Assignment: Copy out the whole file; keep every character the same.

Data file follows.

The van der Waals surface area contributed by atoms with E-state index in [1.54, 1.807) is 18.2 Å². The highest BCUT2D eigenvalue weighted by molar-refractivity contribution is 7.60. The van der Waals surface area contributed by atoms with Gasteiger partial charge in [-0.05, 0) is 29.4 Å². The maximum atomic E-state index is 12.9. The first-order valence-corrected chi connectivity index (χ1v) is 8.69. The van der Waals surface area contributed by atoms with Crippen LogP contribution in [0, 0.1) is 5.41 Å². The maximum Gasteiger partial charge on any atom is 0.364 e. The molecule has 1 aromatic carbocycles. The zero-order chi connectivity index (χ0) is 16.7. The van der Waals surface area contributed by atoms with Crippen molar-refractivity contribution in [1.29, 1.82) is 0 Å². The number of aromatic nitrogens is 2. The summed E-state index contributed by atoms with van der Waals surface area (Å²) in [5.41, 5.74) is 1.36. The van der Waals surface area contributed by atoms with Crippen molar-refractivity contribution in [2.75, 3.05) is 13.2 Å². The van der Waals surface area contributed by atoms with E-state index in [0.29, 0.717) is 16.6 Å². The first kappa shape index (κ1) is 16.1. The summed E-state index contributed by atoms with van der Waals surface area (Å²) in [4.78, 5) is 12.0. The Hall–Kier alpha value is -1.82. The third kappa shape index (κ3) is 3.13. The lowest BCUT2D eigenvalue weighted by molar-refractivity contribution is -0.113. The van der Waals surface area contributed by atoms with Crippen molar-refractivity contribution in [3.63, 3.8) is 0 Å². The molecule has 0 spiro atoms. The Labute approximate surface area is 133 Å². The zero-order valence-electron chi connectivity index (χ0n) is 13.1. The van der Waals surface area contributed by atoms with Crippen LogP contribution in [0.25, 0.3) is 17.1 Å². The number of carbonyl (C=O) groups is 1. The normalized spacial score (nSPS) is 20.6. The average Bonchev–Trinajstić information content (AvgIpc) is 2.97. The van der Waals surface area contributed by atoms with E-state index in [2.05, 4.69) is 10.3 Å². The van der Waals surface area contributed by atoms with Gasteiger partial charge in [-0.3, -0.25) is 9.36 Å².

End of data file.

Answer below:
The van der Waals surface area contributed by atoms with E-state index in [1.54, 1.807) is 18.2 Å². The highest BCUT2D eigenvalue weighted by molar-refractivity contribution is 7.60. The van der Waals surface area contributed by atoms with Gasteiger partial charge in [-0.05, 0) is 29.4 Å². The maximum atomic E-state index is 12.9. The first-order valence-corrected chi connectivity index (χ1v) is 8.69. The van der Waals surface area contributed by atoms with Crippen LogP contribution in [0, 0.1) is 5.41 Å². The maximum Gasteiger partial charge on any atom is 0.364 e. The molecule has 1 aromatic carbocycles. The zero-order chi connectivity index (χ0) is 16.7. The van der Waals surface area contributed by atoms with Crippen molar-refractivity contribution in [1.29, 1.82) is 0 Å². The number of aromatic nitrogens is 2. The summed E-state index contributed by atoms with van der Waals surface area (Å²) in [5.41, 5.74) is 1.36. The van der Waals surface area contributed by atoms with Crippen molar-refractivity contribution in [2.75, 3.05) is 13.2 Å². The van der Waals surface area contributed by atoms with E-state index in [0.29, 0.717) is 16.6 Å². The first kappa shape index (κ1) is 16.1. The summed E-state index contributed by atoms with van der Waals surface area (Å²) in [4.78, 5) is 12.0. The Hall–Kier alpha value is -1.82. The third kappa shape index (κ3) is 3.13. The lowest BCUT2D eigenvalue weighted by molar-refractivity contribution is -0.113. The van der Waals surface area contributed by atoms with Crippen molar-refractivity contribution in [3.63, 3.8) is 0 Å². The molecule has 0 spiro atoms. The Labute approximate surface area is 133 Å². The zero-order valence-electron chi connectivity index (χ0n) is 13.1. The van der Waals surface area contributed by atoms with Crippen LogP contribution in [0.25, 0.3) is 17.1 Å². The number of carbonyl (C=O) groups is 1. The normalized spacial score (nSPS) is 20.6. The average Bonchev–Trinajstić information content (AvgIpc) is 2.97. The van der Waals surface area contributed by atoms with E-state index in [2.05, 4.69) is 10.3 Å². The van der Waals surface area contributed by atoms with Gasteiger partial charge in [-0.3, -0.25) is 9.36 Å².